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Rooney's Restaurant 

Side Dishes: Café/deli gets an upgrade

Published August 12, 2009 at 5:40 a.m.

Brian Rooney, owner of Rooney’s Café and Deli at the corner of City Hall Park on College Street, runs a bustling takeout business in soups and sandwiches that closes after lunch. That’s a common pattern, he claims, in a town lacking cheap evening dining options: “Burlington doesn’t have a good, affordable restaurant to eat dinner and not spend a lot.”

But the restaurateur and chef aims to change that. In September, Rooney will shut his doors for three days to retool the eatery’s interior, add a 14-seat bar and adjust the menu. When Rooney’s reopens, the café will have around 50 seats, inexpensive beers in cans, in bottles and on draft, and comfort-food entrées for less than $10. “We’ll have three or four specials a day,” Rooney says. “Sautéed mussels or scallops, seared filet mignon over mesclun greens.” Staple items will include maple-smoked-bacon mac ’n’ cheese and American chop suey.

Rooney, formerly the chef at Cactus Café, plans to reintroduce chicken-wing flavors he pioneered at the defunct Mexican restaurant, including honey habañero, mango teriyaki and classic buffalo. “There are really no good wings in town,” he maintains.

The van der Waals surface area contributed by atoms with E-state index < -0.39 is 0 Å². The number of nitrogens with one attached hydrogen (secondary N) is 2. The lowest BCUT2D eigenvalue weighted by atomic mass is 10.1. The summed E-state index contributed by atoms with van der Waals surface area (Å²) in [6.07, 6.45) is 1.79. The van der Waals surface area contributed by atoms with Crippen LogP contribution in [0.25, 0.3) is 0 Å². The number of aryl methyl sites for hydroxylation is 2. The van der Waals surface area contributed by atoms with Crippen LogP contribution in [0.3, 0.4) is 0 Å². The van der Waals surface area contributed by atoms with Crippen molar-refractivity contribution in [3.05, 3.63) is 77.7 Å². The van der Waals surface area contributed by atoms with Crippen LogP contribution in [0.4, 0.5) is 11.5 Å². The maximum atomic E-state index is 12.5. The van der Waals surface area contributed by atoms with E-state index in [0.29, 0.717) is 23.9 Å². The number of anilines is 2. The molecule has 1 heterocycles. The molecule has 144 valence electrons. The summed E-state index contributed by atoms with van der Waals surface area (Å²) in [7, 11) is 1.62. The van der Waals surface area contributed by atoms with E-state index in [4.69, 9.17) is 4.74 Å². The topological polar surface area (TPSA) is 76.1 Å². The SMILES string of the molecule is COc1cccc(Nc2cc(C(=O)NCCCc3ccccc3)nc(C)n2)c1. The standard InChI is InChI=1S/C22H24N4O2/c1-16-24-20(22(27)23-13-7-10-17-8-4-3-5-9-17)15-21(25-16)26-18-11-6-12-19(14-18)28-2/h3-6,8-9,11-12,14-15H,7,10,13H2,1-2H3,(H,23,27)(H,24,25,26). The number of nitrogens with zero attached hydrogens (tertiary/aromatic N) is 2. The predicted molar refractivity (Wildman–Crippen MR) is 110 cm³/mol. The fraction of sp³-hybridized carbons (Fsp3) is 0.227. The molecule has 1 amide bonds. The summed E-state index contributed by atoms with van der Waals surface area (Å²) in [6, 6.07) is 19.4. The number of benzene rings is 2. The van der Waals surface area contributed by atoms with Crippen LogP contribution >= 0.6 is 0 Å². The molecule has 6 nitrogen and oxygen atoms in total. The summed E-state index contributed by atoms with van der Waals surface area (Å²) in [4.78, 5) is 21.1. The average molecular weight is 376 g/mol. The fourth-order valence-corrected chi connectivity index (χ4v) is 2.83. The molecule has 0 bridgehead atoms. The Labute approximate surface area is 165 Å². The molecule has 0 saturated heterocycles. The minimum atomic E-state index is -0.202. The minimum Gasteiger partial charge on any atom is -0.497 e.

Why the changes? “I’m just trying to find a niche,” says Rooney. “I think it’s a niche this town really needs.”

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About The Author

Suzanne Podhaizer

Suzanne Podhaizer

Former contributor Suzanne Podhaizer is an award-winning food writer (and the first Seven Days food editor) as well as a chef, farmer, and food-systems consultant. She has given talks at the Stone Barns Center for Agriculture's "Poultry School" and its flagship "Young Farmers' Conference." She can slaughter a goose, butcher a pig, make ramen from scratch, and cook a scallop perfectly.


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